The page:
Perhaps one the most significant challenges, though, said Mills and others on the commission, is not the technology. Rather, it’s the need for analysts who possess the right combination of skills capable of merging the knowledge and experience of a particular field, such as healthcare research, with the technical prowess needed to analyze big data pools.
“We’re right on the cusp of having a shortage of skilled analysts,” capable of working with big data sets, acknowledged Mills. Indeed, by 2018, McKinsey Global Institute estimates the U.S. will face a shortfall of 140,000 to 190,000 qualified big data analysts.
“The acute shortage of analytics professionals and data-savvy managers,” is expected to become a pressing problem for agencies as the volume of data continues to escalate, said Dr. Michael Rappa director of the Institute for Advanced Analytics at North Carolina State University and an academic co-chair on the commission.
While Rappa envisions that shortage can be addressed through creative partnerships between industry, government and universities, the explosion of data already defies comprehension. The U.S. Government in 2009 alone produced 848 petabytes (million gigabytes) of data. That figure is dwarfed by the data being produced in the U.S. health field, which will soon reach zetabyte (million petabytes) in scale.
Another major concern is privacy rules governing personally identifiable information.
Some 40 laws provide various forms of privacy protection in the U.S. alone, the report notes. Even more stringent rules in the European Union have held back applications of big data in marketing and fraud reduction, notes Michael Nelson, a former White House and FCC advisor and a technology policy analyst for Bloomberg Government.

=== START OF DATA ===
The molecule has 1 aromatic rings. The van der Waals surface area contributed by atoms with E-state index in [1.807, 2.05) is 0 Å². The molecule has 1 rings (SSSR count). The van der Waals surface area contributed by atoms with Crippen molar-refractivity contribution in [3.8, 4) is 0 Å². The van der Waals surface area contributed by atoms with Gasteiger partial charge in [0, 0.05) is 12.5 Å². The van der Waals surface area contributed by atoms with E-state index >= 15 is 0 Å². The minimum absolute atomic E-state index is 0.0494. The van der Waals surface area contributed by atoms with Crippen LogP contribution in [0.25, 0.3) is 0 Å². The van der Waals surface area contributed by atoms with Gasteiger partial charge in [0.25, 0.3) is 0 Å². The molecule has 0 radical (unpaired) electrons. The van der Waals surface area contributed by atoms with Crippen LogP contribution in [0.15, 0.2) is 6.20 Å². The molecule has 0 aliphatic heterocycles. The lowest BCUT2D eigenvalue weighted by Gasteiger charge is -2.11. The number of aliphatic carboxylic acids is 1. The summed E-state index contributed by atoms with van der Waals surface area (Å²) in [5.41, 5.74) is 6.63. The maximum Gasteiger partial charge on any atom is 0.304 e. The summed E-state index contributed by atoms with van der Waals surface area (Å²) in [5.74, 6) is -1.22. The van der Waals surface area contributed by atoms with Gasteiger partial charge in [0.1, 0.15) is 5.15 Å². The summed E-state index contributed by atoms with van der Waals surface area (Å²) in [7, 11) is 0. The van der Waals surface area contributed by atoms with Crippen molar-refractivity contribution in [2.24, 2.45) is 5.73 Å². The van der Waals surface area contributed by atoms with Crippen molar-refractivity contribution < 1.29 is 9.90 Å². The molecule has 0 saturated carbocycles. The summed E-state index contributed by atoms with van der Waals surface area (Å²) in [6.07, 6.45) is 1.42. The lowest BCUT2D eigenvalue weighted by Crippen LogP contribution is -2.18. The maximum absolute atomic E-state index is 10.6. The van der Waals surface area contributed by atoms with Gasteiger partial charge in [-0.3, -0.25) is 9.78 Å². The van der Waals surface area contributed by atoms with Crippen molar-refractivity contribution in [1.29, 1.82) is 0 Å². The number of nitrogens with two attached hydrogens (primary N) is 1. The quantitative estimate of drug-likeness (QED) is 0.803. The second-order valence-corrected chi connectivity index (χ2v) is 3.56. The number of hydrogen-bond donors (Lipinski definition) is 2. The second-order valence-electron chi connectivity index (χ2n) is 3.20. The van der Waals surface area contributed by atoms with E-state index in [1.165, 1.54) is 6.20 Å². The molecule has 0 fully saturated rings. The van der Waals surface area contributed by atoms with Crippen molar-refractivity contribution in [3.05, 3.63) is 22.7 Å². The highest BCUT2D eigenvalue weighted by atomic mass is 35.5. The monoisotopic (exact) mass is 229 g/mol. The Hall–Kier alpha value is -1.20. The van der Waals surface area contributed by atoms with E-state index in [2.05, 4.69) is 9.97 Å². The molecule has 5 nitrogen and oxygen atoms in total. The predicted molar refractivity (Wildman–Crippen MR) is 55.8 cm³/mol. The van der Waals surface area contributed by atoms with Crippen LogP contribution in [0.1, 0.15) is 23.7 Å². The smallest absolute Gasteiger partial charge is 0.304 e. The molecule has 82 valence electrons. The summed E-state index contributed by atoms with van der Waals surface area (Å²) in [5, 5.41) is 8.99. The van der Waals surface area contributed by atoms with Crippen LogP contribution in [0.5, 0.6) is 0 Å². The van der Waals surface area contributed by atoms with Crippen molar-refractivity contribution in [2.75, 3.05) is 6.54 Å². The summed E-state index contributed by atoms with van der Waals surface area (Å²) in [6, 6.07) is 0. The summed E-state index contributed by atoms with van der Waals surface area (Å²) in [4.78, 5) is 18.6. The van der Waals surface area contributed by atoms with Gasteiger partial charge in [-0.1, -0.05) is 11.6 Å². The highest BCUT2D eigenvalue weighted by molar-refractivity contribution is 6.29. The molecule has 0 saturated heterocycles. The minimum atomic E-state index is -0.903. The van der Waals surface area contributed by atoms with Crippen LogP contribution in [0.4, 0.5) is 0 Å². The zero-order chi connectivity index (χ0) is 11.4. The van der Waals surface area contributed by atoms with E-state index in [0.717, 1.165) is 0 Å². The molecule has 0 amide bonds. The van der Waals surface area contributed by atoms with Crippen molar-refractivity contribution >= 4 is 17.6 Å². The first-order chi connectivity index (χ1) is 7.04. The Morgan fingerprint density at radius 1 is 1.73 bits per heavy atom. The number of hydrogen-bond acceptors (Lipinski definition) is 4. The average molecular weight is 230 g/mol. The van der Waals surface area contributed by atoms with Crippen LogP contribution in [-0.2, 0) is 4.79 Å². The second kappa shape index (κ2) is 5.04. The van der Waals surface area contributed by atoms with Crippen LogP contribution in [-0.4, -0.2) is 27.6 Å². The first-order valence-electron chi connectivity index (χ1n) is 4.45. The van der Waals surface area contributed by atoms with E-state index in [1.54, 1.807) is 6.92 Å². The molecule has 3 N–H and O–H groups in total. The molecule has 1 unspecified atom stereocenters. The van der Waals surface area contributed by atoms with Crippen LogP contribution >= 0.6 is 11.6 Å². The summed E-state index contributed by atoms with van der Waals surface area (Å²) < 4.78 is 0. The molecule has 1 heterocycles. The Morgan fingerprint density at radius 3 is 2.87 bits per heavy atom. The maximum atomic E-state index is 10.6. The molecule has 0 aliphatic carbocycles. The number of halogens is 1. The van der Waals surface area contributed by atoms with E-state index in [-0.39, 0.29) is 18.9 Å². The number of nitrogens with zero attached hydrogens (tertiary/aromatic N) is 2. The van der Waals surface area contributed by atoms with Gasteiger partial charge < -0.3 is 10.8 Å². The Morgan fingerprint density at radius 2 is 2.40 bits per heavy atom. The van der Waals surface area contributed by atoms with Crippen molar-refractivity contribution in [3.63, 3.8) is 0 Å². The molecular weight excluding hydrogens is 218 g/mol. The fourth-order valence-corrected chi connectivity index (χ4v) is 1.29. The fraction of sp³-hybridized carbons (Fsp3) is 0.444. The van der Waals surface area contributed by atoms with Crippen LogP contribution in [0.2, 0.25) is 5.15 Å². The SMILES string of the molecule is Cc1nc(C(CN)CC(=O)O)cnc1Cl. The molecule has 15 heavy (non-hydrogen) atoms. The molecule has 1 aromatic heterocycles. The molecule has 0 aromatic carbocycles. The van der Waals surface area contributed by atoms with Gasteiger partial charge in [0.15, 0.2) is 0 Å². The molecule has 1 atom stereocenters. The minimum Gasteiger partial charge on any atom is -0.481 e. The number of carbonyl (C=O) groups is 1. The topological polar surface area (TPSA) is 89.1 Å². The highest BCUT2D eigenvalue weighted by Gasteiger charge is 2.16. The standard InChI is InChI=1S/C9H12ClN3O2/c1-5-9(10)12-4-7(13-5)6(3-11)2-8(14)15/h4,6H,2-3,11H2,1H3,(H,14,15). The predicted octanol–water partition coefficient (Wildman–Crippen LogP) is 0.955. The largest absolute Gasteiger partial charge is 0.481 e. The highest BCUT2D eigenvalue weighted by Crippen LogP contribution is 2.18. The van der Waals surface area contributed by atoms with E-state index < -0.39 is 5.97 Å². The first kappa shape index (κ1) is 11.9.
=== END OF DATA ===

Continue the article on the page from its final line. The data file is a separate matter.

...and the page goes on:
All that could be overwhelming for agencies. But the question of how and where to start is relatively easy to answer, the commission concluded.
“You don’t need to spend a lot of money or take a lot of time. You can take data sets first and try it, and analyze it, and then make decisions about how you pull in more,” said Teresa Carlson vice president of Amazon’s global public sector.
Carlson, who also played a leading role on the commission, said that the ability to buy computing power as a service, on an as-needed basis sign, significantly lowers the risk for agencies to begin testing big data applications.
The key is to identify small number of mission or business requirements and “define and develop underpinning use cases that would create value for both the agency and the public,” the report recommended.
Central to the TechAmerica group’s findings is the fact that the federal government already has much of the data in hand and can focus mostly on training workers to analyze it.
“The good news is that the government doesn’t have to plow money into pure research in order to achieve results, because the commercial, off-the-shelf technology has become so robust,” said Mills.
Among the report’s recommendations is for agencies to name a Chief Data Officer (CDO), citing an example already established by the FCC. The report stated a CDO would “generate and promulgate a governmentwide data vision, to coordinate activities, and to minimize duplication.”
The commission said that like a federal chief information officer, there should be a federal CDO inside the Office of Management and Budget, who would “bring cohesive focus and discipline to leveraging the government’s data assets to drive change, improve performance and increase competitiveness.”